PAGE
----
From Insights to Impact: TDI & Hawk-Eye Data Solutions in Action

From Insights to Impact: TDI & Hawk-Eye Data Solutions in Action


  • Dan Payne, Product Director – Hawk-Eye Innovations
  • Jonathan Thorpe, Head of Commercial – Tennis Data Innovations (TDI)


Over the past two decades, Hawk-Eye Innovations has transformed the officiating and broadcast experience of some of the world’s biggest sports. Now, it is using its data insights to change how sport is played and understood.

Dan Payne, Hawk-Eye Innovations’ product director, began a presentation on day one of ISC 2024 by introducing Hawk-Eye and TDI as part of the Sony Sports group.

He then explained Hawk-Eye’s three core competencies:

  • SMART – the software underpinning VAR, among others.
  • TRACK – referring to tracking the athletes in play.
  • INSIGHT – turning the raw data they produce into insights about players and athletes.

“We see ourselves as a problem-solution company,” he said.

In this vein, Payne spoke about Hawk-Eye’s vision for ‘auto-inventing’. He explained that much of the data collected in football matches is currently manually processed to gain insights, but Hawk-Eye believes this can be automated.

Thorpe introduced TDI as a “specialist organisation [working] to maximise the value of data assets”.

TDI came about when the ATP recognised that the value of their data, particularly derived from the betting industry, was growing exponentially.

They realised that data-driven strategies could be brought in-house to “own the space of data”.

As such, TDI was created to unlock deeper levels of engagement for tennis and reduce inefficiencies by working with all bodies in tennis rather than just the ATP, for example.

Thorpe suggested that the ability to work with different bodies was unique to tennis, as in a sport like football it would take far greater organisation to achieve this.

He then outlined TDI’s key areas of focus, firstly in betting, where they believe there is an opportunity for innovation.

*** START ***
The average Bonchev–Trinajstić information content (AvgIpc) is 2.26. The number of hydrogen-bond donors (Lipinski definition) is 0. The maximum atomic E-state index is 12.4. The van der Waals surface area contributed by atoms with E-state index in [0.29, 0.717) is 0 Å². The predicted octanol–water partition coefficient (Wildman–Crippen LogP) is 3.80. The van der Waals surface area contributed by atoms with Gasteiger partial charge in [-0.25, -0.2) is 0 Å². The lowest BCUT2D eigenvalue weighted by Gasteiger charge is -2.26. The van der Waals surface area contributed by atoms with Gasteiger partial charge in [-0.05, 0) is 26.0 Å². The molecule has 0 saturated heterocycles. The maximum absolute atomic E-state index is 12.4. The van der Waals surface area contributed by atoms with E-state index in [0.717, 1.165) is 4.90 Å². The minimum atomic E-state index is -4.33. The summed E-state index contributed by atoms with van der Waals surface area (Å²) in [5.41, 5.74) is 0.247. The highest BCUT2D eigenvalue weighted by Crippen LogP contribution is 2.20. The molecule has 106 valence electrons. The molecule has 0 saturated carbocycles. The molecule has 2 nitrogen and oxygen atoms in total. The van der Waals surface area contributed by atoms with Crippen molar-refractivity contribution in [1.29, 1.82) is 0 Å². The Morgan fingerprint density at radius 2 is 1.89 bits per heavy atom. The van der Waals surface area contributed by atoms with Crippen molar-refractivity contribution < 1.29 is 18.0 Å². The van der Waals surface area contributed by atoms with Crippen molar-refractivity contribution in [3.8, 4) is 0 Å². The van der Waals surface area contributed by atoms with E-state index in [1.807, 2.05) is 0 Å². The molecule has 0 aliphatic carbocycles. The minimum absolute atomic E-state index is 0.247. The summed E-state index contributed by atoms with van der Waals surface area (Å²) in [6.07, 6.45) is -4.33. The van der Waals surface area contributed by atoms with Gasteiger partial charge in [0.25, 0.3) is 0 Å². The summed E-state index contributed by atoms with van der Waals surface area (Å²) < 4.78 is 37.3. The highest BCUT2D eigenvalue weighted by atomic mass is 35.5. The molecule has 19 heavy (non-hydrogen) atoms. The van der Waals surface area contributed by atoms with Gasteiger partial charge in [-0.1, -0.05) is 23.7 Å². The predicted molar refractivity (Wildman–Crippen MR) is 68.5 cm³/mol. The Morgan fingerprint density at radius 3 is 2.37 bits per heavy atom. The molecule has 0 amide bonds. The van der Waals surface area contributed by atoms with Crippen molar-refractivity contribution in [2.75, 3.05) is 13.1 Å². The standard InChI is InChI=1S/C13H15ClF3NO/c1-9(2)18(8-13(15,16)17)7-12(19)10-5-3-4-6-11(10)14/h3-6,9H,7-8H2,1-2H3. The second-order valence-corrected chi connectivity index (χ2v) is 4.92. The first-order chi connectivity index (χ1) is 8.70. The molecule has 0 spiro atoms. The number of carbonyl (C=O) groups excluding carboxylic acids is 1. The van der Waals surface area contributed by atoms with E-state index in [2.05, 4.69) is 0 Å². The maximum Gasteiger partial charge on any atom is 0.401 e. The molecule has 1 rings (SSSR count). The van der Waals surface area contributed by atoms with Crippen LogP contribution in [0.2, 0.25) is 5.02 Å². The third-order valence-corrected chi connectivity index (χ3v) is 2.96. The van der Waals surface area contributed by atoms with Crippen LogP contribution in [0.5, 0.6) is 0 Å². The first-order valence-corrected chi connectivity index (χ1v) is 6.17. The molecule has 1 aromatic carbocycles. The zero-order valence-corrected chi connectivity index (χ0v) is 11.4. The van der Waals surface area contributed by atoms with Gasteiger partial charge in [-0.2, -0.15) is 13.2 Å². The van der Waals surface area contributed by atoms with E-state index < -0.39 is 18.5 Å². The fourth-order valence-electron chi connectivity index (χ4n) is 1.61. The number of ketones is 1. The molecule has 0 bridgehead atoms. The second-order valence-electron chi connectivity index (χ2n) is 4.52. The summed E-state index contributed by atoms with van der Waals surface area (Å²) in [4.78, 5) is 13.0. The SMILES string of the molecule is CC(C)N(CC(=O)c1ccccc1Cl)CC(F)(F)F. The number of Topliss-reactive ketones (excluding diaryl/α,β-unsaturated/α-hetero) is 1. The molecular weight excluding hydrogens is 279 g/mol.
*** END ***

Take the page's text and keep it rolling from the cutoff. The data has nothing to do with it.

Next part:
Secondly, in the media where they think data can support the drive to retain a younger audience by harnessing data to give a deeper understanding of the game.

Finally, in performance, where data can be hugely powerful for players and coaches who have previously only been able to engage with this data by paying for analysts. TDI will now roll it out to all athletes to make it more widely available.

Thorpe said: “It’s not a profit-making exercise. It’s really a way to enhance the game and make tennis better.”

Moving on to addressing how a partnership between Hawk-Eye and TDI had helped, Thorpe explained that it ensured a strong foundation of reliable data.

Payne then revealed how their tracking data could include skeletal data and racket data. Thorpe added that the next step is to make this data something that is more accessible to more people.

“If you were to plaster this all over the TV coverage, it wouldn’t mean anything to many people,” he said.

In this way, the two are looking to make the data more accessible by creating understandable insights through a data platform that athletes and coaches can engage with.

“This is where we think a greater level of fan engagement lies,” Thorpe said.

Expanding on this point, Payne explained how augmented reality was recently provided for broadcast of the Australian Open, showing insights like shot velocity. This was typically used by broadcasters between points to illustrate the story of the game.

It is helped by the fact that Hawk-Eye can now provide this in near real-time.

Payne went on to explain how data-driven research could also be used in athlete biomechanics, player health, predictive analytics, and gamification.